New Research Suggests Unseen Benefits of DevSecOps
Blog Article Published: 08/22/2023
Written by Tim Chase, Global Field CISO, Lacework.
DevSecOps continues its ascent in cybersecurity. The “better together” story of integrating security as early as possible in the development process continues to prove true — and people continue to buy in. Even those that haven’t yet adopted these practices at least have plans to do so. And the minority of those digging in their heels shrinks by the day.
A few weeks ago, Lacework and Enterprise Strategy Group (ESG) published a new report — Cloud Detection and Response: Market Growth as an Enterprise Requirement. For the report, ESG surveyed nearly 400 IT and cybersecurity professionals, including a large share of application developers, on their relationship with cloud detection and response (CDR).
The study itself produced many fascinating insights around multiple aspects of modern cloud security: CDR trends (obviously), attitudes towards agent-based and agentless approaches, top SecOps challenges, and budgetary trends. However, probably most surprising to me was a section on the relationship between DevSecOps and CDR.
If you’re like me, you may think the DevSecOps focus and benefits are limited to build time. But can the benefits extend into threat investigation? This is exactly what the ESG research seems to suggest.
So how do SecOps teams benefit from DevSecOps practices? The research zeroes in on 7 benefits, but let’s hit the top 3.
Threat modeling maps an attacker’s playbook
The most cited reason CDR is enhanced by efficient DevSecOps is through the process of threat modeling (chosen by 44% of survey respondents). Specifically, respondents indicated that threat modeling helps SecOps teams imagine how adversaries attack so they can, then, plan adequate countermeasures.
Threat modeling is a practice whereby teams from across the organization (e.g., development, operations, security, IT) collaborate early in the software development life cycle (SDLC) to identify and address potential threats and vulnerabilities in a system or application. By breaking down a system into its components and data flows, potential threats are recognized, vulnerabilities assessed, and risks evaluated.
Traditional threat modeling involved time consuming meetings that would slow down or halt application development. This runs against the basic tenets of DevSecOps, which seeks to balance development speed and security. However, modern “shift left” tooling can help automate the process. Then these insights can “shift right” into SecOps territory, allowing security teams to proactively anticipate potential attacks.
Teamwork makes the dream work (faster)
Survey respondents indicated that another top reason why DevSecOps serves cloud detection and response is by accelerating remediation activities in case of a cloud-focused attack (chosen by 42% of survey respondents). In some ways, this is a bit of a no-brainer. Obviously, if security teams are collaborating with development teams on a regular basis, they’ll be primed to respond quickly in case of an exploit.
But modern cloud security tools could also play a role here. The vision of the cloud-native application protection platform (CNAPP) is one of tool consolidation, where a single platform would cover an entire cloud estate, from development through to production. If this vision is fulfilled, a single platform could both operationalize DevSecOps and be used for CDR. And, in the case of such a tool, threats detected could seamlessly be exported to developer workflows for remediation.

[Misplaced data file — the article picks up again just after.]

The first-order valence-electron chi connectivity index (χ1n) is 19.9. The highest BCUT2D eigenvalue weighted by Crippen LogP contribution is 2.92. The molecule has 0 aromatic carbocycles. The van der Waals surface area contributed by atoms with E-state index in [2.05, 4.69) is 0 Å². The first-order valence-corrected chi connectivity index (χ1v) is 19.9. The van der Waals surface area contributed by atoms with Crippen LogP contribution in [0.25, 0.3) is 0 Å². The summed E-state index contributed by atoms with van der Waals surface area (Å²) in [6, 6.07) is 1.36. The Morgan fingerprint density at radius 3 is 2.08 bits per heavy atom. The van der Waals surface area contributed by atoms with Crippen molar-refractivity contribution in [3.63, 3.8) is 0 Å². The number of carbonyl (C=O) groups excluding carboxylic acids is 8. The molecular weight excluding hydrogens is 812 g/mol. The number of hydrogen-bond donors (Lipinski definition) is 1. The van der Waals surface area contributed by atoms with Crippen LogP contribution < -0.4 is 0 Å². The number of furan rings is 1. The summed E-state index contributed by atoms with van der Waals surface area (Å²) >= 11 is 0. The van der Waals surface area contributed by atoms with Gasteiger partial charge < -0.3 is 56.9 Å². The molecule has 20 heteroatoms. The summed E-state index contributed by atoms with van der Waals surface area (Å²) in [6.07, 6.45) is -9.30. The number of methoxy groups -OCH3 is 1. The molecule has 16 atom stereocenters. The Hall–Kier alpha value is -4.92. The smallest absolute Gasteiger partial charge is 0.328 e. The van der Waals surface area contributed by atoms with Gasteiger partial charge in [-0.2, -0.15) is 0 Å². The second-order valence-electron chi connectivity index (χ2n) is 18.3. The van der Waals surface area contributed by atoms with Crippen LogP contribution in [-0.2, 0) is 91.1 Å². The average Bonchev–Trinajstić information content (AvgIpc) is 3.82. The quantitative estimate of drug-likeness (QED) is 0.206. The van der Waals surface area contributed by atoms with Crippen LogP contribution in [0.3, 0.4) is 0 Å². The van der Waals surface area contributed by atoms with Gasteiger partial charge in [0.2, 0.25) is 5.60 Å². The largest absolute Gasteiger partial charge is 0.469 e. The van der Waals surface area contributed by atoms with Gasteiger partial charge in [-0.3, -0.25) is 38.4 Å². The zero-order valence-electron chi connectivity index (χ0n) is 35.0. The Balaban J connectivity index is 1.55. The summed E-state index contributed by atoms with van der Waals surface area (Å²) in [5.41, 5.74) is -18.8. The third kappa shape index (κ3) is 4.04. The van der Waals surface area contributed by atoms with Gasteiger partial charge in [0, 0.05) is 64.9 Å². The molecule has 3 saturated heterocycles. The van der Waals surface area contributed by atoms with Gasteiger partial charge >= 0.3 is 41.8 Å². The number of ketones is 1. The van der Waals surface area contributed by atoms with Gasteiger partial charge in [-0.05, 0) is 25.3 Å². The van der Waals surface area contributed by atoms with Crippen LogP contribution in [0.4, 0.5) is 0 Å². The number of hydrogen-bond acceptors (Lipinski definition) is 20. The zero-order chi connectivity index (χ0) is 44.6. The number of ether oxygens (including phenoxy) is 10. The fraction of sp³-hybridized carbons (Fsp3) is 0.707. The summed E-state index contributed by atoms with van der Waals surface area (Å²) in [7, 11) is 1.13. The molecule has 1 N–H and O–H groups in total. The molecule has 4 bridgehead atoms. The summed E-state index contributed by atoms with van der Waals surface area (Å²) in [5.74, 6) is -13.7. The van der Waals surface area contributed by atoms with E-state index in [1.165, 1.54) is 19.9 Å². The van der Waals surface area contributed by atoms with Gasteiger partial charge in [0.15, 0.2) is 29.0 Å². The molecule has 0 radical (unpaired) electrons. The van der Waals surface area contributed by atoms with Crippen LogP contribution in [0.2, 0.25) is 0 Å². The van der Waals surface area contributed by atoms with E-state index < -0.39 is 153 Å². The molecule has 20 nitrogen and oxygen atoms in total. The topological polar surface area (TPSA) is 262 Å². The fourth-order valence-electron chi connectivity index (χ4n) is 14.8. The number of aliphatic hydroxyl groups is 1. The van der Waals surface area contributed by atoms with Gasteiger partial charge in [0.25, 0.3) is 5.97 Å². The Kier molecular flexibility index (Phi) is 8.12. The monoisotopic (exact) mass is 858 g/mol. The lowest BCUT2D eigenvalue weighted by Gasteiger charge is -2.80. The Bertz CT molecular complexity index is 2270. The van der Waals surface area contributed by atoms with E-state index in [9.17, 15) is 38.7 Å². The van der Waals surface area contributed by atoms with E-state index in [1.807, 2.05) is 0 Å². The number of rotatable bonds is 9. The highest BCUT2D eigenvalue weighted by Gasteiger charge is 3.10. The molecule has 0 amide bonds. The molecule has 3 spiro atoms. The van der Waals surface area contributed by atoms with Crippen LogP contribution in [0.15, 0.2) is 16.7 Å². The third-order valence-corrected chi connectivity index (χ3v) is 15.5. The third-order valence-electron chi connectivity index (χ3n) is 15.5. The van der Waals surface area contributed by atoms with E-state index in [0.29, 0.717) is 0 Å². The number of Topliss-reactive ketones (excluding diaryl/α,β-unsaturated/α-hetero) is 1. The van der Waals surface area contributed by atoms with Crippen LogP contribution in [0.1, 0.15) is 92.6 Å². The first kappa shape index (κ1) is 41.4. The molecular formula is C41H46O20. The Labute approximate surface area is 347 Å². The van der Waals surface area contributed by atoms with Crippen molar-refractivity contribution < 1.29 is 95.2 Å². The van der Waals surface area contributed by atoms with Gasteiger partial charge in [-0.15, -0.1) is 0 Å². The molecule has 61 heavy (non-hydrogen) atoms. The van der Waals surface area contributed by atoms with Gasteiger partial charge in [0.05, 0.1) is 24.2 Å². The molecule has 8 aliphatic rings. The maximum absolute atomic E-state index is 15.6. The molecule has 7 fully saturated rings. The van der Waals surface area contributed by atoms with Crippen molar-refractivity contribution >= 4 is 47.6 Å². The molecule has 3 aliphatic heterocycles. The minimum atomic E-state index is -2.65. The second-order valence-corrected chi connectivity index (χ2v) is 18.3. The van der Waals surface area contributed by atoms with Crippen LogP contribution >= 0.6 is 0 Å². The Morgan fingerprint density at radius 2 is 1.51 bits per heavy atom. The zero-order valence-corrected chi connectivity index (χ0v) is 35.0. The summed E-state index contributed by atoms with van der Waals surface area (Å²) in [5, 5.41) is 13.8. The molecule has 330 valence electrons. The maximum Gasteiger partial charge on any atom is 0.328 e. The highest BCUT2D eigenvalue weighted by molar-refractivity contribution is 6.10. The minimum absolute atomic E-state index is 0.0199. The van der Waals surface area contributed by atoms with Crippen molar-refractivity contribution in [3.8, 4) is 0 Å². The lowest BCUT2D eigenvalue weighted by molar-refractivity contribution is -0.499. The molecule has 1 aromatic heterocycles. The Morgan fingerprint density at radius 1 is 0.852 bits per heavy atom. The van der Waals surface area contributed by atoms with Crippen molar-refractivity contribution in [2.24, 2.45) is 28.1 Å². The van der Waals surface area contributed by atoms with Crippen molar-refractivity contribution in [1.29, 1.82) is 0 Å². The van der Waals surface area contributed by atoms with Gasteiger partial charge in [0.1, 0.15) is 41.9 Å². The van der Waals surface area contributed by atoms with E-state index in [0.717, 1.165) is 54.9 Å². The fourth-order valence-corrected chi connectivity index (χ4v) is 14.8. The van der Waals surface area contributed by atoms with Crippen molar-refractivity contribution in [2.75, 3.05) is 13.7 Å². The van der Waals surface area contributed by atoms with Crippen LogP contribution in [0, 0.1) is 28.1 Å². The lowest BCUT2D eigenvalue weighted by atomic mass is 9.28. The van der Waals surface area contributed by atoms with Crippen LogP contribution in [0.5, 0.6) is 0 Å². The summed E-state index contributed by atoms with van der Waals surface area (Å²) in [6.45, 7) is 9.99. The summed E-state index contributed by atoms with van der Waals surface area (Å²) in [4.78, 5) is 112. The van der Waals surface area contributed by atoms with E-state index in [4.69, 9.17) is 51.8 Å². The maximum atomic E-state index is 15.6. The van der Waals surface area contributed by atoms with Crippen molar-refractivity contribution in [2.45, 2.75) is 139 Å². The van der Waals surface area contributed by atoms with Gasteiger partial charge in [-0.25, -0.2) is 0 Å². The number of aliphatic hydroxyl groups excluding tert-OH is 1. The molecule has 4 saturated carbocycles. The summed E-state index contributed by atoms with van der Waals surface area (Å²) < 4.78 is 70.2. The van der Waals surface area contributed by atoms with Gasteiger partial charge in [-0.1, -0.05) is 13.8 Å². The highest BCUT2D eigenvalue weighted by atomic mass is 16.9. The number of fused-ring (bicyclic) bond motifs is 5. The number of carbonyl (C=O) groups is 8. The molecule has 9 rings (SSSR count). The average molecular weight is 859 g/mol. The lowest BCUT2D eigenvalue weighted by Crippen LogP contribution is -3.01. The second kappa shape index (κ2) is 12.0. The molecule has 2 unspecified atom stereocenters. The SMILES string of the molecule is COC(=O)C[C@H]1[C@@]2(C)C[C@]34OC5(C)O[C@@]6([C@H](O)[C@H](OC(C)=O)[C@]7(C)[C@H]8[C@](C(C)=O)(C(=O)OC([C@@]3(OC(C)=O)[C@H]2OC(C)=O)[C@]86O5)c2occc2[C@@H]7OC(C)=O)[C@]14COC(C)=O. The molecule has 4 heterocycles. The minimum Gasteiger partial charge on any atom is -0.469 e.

Knowledge is cybersecurity power
Another most cited reason why CDR benefits from DevSecOps practices? Education. Survey respondents indicated that the required advanced security training for developers and cloud operations groups helps keep threats in check (chosen by 42% of survey respondents).
I’ve spent some time overseas, and I can attest that communication is easiest when you’re speaking the same language. And this is especially true in crisis situations, right?
I think this is what the ESG research is getting at here. In the moments where attackers have evaded our defenses — where every second counts — we have to make sure that all parties involved in fixing the issue have a common understanding. And if other non-security IT teams have an active hand in cybersecurity practices before a cyber incident even happens, they’re likely trained and ready to act when a crisis situation comes knocking.
”Better together” keeps getting better and better
I found the findings of the report encouraging. I’m glad that DevSecOps continues to produce benefits for organizations, even beyond the obvious. Gone are the days of development and security going together like peanut butter and mustard. In fact, in response to a survey question about the top security challenges in the face of faster development cycles, the least cited option was “developers don’t want to work with security” (24%).
The oft contentious relationship between security and developer teams is by no means perfect. Friction still exists, as security teams push for safety at all costs and developer teams push for speed at all costs. The two teams may not yet fit like peanut butter and jelly.
But, hey. At least we’re getting closer.
Click here for full access to the ESG study, Cloud Detection and Response: Market Growth as an Enterprise Requirement.
About the Author
Tim Chase leads the Global Field CISO team at Lacework and co-hosts the Code to Cloud podcast. Tim is a 20 year information security veteran with deep experience advising business leaders on cybersecurity decision-making. Recently, Tim has been focused on DevSecOps, having spoken on the topic at many industry events.
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